I find the first road give a Roman name in Crayford – it is a ring road. Certainly not the Roman way, but it’s off and towards Dartford. The road inclines slightly till I reach the top of West Hill, and can see Dartford. It’s a good parallel to Shooters Hill earlier today, with its view of London. Here I can look out into Medway, having passed from the official outer suburbs of London and into Kent – though it’s simply a case of passing signs these days, rather than disparate settlements as it would have been in Roman times.


I get to Dartford Museum and meet the Curator, Mike Still, who has opened his archives and display cabinets for Lloyd, who is busily scanning objects. I get to have a go on some tiles from a nearby villa – including one piece with Roman graffiti on it in vulgar Vulgar Latin. Poem idea there I think. Mike tells me about his excavations, local finds and shows me a stone Roman coffin. He tells me about a theory to do with the Road – that perhaps later builders used it as foundations for buildings, moving the road away from its original route.

Day 1 done – tomorrow a day in Rochester at the Guildhall. Now to write some of my own stuff. Another poem by and English poet – The Roman Road by Hardy. I’ll post some Roman poets tomorrow, and maybe something I write too.

The Roman Road

The Roman Road runs straight and bare
As the pale parting-line in hair
Across the heath. And thoughtful men
Contrast its days of Now and Then,
And delve, and measure, and compare;

Visioning on the vacant air
Helmed legionaries, who proudly rear
The Eagle, as they pace again
The Roman Road.

But no tall brass-helmed legionnaire
Haunts it for me. Uprises there
A mother’s form upon my ken,
Guiding my infant steps, as when
We walked that ancient thoroughfare,
The Roman Road.



Road Walk Day 1: Shooters Hill to Bexleyheath

It’s a murky day – not an auspicious start to my walk! I was hoping for a beautiful panoramic photo of London from the top of Shooters Hill, allowing us to imagine what a Roman traveller may have seen in their first glimpse of London from this pinnacle. Instead, this:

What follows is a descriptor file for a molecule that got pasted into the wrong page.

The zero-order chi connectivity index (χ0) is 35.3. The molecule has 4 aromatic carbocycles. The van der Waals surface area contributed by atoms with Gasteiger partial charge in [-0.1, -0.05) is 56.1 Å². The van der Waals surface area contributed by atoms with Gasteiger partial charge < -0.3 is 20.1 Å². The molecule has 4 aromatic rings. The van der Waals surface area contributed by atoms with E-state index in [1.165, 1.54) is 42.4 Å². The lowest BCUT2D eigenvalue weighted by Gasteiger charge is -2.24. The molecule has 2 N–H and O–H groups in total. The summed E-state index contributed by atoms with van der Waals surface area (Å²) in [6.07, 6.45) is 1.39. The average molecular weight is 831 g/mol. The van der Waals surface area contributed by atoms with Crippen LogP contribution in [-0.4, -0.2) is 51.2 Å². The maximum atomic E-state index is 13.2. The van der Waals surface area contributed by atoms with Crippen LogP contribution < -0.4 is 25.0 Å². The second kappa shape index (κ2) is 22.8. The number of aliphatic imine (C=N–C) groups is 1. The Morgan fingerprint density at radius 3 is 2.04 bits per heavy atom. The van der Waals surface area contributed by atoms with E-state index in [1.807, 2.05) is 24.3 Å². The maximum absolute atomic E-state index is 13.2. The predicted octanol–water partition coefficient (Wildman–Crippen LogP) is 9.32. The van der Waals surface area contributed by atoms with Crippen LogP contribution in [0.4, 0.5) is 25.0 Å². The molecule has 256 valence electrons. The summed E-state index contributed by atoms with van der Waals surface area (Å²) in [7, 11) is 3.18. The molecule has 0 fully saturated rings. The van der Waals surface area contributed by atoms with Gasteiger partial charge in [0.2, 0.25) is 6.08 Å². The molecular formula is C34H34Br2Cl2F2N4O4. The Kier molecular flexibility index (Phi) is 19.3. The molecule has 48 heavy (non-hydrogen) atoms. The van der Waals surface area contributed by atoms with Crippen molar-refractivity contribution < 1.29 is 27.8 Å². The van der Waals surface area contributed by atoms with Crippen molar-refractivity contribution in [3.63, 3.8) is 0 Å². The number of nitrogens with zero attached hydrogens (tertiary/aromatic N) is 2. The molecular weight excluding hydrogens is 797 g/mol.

Still, as David Walsh – my first walking companion – said: you can instead imagine what a Roman soldier being posted to Britain from the Mediterranean and experiencing our wet and grey weather may have felt. Probably damp resignation, and maybe foreboding gloom at the prospect of a longer march to Hadrian’s Wall.

Like me, David’s from Bexley so knows the area well – as well as a a lot about Mithraism. We walked and talked about this ancient cult down the hill and through to Bexleyheath, trying to figure out the route of the original Roman road – which may not be road as it is now. Simon Medden from Bexley Archeological Group sent me some places to look at, including the site where 300 odd funeral urns were found – some of which may now be in the Roman Museum in Canterbury.

I picked up this guide to Roman Welling, which I’ll have a read of tonight. Now, though, back to the (possibly not Roman) road.


I’ll leave you with Kipling’s poem to Mithras, which David alerted me to.

A Song to Mithras
Hymn of the XXX Legion: circa A.D. 350
“On the Great Wall” – Puck of Pook’s Hill

Mithras, God of the Morning, our trumpets waken the Wall!
“Rome is above the Nations, but thou art over all!”
Now as the names are answered, and the guards are marched away,
Mithras, also a soldier, give us strength for the day!

Mithras, God of the Noontide, the heather swims in the heat.
Our helmets scorch our foreheads, our sandals burn our feet.
Now in the ungirt hour – now lest we blink and drowse,
Mithras, also a soldier, keep us true to our vows!

Mithras, God of the Sunset, low on the Western main –
Thou descending immortal, immortal to rise again!
Now when the watch is ended, now when the wine is drawn,
Mithras, also a soldier, keep us pure till the dawn!

Mithras, God of the Midnight, here where the great Bull dies,
Look on Thy children in darkness. Oh, take our sacrifice!
Many roads Thou hast fashioned – all of them lead to Light!
Mithras, also a soldier, teach us to die aright.